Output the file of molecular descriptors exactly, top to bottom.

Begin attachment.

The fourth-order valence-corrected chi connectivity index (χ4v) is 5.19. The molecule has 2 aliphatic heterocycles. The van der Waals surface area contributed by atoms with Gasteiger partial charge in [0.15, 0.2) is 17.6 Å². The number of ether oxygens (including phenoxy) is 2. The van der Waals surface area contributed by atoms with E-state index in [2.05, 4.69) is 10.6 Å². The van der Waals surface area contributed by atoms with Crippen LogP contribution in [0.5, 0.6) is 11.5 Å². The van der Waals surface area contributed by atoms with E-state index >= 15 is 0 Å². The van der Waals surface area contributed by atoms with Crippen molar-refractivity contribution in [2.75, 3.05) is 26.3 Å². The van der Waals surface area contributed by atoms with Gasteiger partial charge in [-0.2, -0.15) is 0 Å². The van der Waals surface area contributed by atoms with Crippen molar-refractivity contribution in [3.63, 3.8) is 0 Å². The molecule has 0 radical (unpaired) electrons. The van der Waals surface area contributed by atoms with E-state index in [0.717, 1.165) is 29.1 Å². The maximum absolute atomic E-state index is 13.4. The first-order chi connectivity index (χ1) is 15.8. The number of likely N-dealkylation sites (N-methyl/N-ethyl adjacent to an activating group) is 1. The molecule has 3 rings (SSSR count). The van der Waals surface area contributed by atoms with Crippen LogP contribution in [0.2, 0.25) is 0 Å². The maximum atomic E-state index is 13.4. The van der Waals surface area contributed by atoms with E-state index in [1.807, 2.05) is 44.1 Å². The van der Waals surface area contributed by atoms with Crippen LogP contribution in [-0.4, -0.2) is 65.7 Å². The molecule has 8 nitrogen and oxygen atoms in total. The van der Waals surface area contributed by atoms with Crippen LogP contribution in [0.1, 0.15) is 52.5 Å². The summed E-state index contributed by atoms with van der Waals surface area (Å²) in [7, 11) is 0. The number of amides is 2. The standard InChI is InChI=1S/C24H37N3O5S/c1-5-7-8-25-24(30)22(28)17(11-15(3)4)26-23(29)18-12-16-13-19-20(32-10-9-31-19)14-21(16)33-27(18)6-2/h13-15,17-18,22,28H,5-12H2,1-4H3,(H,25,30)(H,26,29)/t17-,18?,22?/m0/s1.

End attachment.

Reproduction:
The fourth-order valence-corrected chi connectivity index (χ4v) is 5.19. The molecule has 2 aliphatic heterocycles. The van der Waals surface area contributed by atoms with Gasteiger partial charge in [0.15, 0.2) is 17.6 Å². The number of ether oxygens (including phenoxy) is 2. The van der Waals surface area contributed by atoms with E-state index in [2.05, 4.69) is 10.6 Å². The van der Waals surface area contributed by atoms with Crippen LogP contribution in [0.5, 0.6) is 11.5 Å². The van der Waals surface area contributed by atoms with E-state index >= 15 is 0 Å². The van der Waals surface area contributed by atoms with Crippen molar-refractivity contribution in [2.75, 3.05) is 26.3 Å². The van der Waals surface area contributed by atoms with Gasteiger partial charge in [-0.2, -0.15) is 0 Å². The van der Waals surface area contributed by atoms with Crippen molar-refractivity contribution in [3.63, 3.8) is 0 Å². The molecule has 0 radical (unpaired) electrons. The van der Waals surface area contributed by atoms with E-state index in [0.717, 1.165) is 29.1 Å². The maximum absolute atomic E-state index is 13.4. The first-order chi connectivity index (χ1) is 15.8. The number of likely N-dealkylation sites (N-methyl/N-ethyl adjacent to an activating group) is 1. The molecule has 3 rings (SSSR count). The van der Waals surface area contributed by atoms with Crippen LogP contribution in [0.2, 0.25) is 0 Å². The maximum atomic E-state index is 13.4. The van der Waals surface area contributed by atoms with E-state index in [1.807, 2.05) is 44.1 Å². The van der Waals surface area contributed by atoms with Crippen LogP contribution in [-0.4, -0.2) is 65.7 Å². The molecule has 8 nitrogen and oxygen atoms in total. The van der Waals surface area contributed by atoms with Crippen LogP contribution in [0.1, 0.15) is 52.5 Å². The summed E-state index contributed by atoms with van der Waals surface area (Å²) in [7, 11) is 0. The number of amides is 2. The standard InChI is InChI=1S/C24H37N3O5S/c1-5-7-8-25-24(30)22(28)17(11-15(3)4)26-23(29)18-12-16-13-19-20(32-10-9-31-19)14-21(16)33-27(18)6-2/h13-15,17-18,22,28H,5-12H2,1-4H3,(H,25,30)(H,26,29)/t17-,18?,22?/m0/s1.